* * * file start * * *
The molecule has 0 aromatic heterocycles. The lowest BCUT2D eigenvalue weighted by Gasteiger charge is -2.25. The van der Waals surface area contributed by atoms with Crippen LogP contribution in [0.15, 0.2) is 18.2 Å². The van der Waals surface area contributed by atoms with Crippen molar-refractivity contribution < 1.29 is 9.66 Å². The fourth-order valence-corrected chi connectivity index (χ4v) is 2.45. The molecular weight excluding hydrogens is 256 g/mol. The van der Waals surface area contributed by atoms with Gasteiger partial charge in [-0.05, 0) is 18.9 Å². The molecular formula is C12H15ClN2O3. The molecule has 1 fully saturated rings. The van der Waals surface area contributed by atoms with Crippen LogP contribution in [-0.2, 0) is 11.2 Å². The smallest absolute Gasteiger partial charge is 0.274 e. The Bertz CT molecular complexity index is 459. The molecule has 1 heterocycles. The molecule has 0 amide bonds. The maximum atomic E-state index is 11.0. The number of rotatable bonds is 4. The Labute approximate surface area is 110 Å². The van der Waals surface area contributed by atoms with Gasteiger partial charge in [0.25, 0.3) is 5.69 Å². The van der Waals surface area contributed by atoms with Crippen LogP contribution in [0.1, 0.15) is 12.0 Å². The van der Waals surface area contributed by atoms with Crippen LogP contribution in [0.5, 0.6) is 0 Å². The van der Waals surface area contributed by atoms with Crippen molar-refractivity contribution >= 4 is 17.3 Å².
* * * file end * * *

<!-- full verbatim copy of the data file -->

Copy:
The molecule has 0 aromatic heterocycles. The lowest BCUT2D eigenvalue weighted by Gasteiger charge is -2.25. The van der Waals surface area contributed by atoms with Crippen LogP contribution in [0.15, 0.2) is 18.2 Å². The van der Waals surface area contributed by atoms with Crippen molar-refractivity contribution < 1.29 is 9.66 Å². The fourth-order valence-corrected chi connectivity index (χ4v) is 2.45. The molecular weight excluding hydrogens is 256 g/mol. The van der Waals surface area contributed by atoms with Gasteiger partial charge in [-0.05, 0) is 18.9 Å². The molecular formula is C12H15ClN2O3. The molecule has 1 fully saturated rings. The van der Waals surface area contributed by atoms with Crippen LogP contribution in [-0.2, 0) is 11.2 Å². The smallest absolute Gasteiger partial charge is 0.274 e. The Bertz CT molecular complexity index is 459. The molecule has 1 heterocycles. The molecule has 0 amide bonds. The maximum atomic E-state index is 11.0. The number of rotatable bonds is 4. The Labute approximate surface area is 110 Å². The van der Waals surface area contributed by atoms with Gasteiger partial charge in [0.25, 0.3) is 5.69 Å². The van der Waals surface area contributed by atoms with Crippen LogP contribution in [0.1, 0.15) is 12.0 Å². The van der Waals surface area contributed by atoms with Crippen LogP contribution in [0.5, 0.6) is 0 Å². The van der Waals surface area contributed by atoms with Crippen molar-refractivity contribution >= 4 is 17.3 Å².